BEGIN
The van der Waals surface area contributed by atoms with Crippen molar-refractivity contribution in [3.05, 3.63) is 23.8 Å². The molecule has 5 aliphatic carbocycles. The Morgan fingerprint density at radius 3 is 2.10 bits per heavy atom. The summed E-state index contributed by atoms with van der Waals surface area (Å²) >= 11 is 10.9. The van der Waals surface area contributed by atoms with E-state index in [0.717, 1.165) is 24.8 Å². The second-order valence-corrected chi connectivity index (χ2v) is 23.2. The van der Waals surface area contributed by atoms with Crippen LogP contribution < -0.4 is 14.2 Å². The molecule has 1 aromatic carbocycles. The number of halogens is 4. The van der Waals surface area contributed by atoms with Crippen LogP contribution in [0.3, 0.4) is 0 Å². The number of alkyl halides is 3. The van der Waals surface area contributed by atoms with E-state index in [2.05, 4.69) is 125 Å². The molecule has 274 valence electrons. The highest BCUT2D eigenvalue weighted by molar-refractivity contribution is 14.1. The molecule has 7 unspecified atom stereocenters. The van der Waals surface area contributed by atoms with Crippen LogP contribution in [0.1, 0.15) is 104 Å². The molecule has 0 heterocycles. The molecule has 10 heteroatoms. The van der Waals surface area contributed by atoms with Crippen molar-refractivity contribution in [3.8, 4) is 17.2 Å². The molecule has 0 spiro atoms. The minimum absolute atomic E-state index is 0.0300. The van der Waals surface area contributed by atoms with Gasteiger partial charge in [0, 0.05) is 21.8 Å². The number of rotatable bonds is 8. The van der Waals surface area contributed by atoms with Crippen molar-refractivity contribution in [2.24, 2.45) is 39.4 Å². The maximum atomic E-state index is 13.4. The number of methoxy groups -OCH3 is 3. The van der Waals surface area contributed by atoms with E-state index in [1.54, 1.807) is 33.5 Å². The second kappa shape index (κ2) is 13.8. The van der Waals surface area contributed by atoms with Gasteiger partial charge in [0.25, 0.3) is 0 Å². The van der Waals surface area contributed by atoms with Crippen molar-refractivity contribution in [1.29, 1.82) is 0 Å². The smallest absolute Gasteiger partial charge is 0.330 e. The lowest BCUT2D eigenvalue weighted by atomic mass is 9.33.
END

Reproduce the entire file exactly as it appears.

The van der Waals surface area contributed by atoms with Crippen molar-refractivity contribution in [3.05, 3.63) is 23.8 Å². The molecule has 5 aliphatic carbocycles. The Morgan fingerprint density at radius 3 is 2.10 bits per heavy atom. The summed E-state index contributed by atoms with van der Waals surface area (Å²) >= 11 is 10.9. The van der Waals surface area contributed by atoms with E-state index in [0.717, 1.165) is 24.8 Å². The second-order valence-corrected chi connectivity index (χ2v) is 23.2. The van der Waals surface area contributed by atoms with Crippen LogP contribution < -0.4 is 14.2 Å². The molecule has 1 aromatic carbocycles. The number of halogens is 4. The van der Waals surface area contributed by atoms with Crippen LogP contribution in [0.3, 0.4) is 0 Å². The number of alkyl halides is 3. The van der Waals surface area contributed by atoms with E-state index in [2.05, 4.69) is 125 Å². The molecule has 274 valence electrons. The highest BCUT2D eigenvalue weighted by molar-refractivity contribution is 14.1. The molecule has 7 unspecified atom stereocenters. The van der Waals surface area contributed by atoms with Crippen LogP contribution in [0.1, 0.15) is 104 Å². The molecule has 0 heterocycles. The molecule has 10 heteroatoms. The van der Waals surface area contributed by atoms with Crippen molar-refractivity contribution in [3.8, 4) is 17.2 Å². The molecule has 0 spiro atoms. The minimum absolute atomic E-state index is 0.0300. The van der Waals surface area contributed by atoms with Gasteiger partial charge in [0, 0.05) is 21.8 Å². The number of rotatable bonds is 8. The van der Waals surface area contributed by atoms with Crippen molar-refractivity contribution in [2.24, 2.45) is 39.4 Å². The maximum atomic E-state index is 13.4. The number of methoxy groups -OCH3 is 3. The van der Waals surface area contributed by atoms with E-state index in [1.54, 1.807) is 33.5 Å². The second kappa shape index (κ2) is 13.8. The van der Waals surface area contributed by atoms with Gasteiger partial charge in [0.25, 0.3) is 0 Å². The van der Waals surface area contributed by atoms with Crippen molar-refractivity contribution in [1.29, 1.82) is 0 Å². The smallest absolute Gasteiger partial charge is 0.330 e. The lowest BCUT2D eigenvalue weighted by atomic mass is 9.33.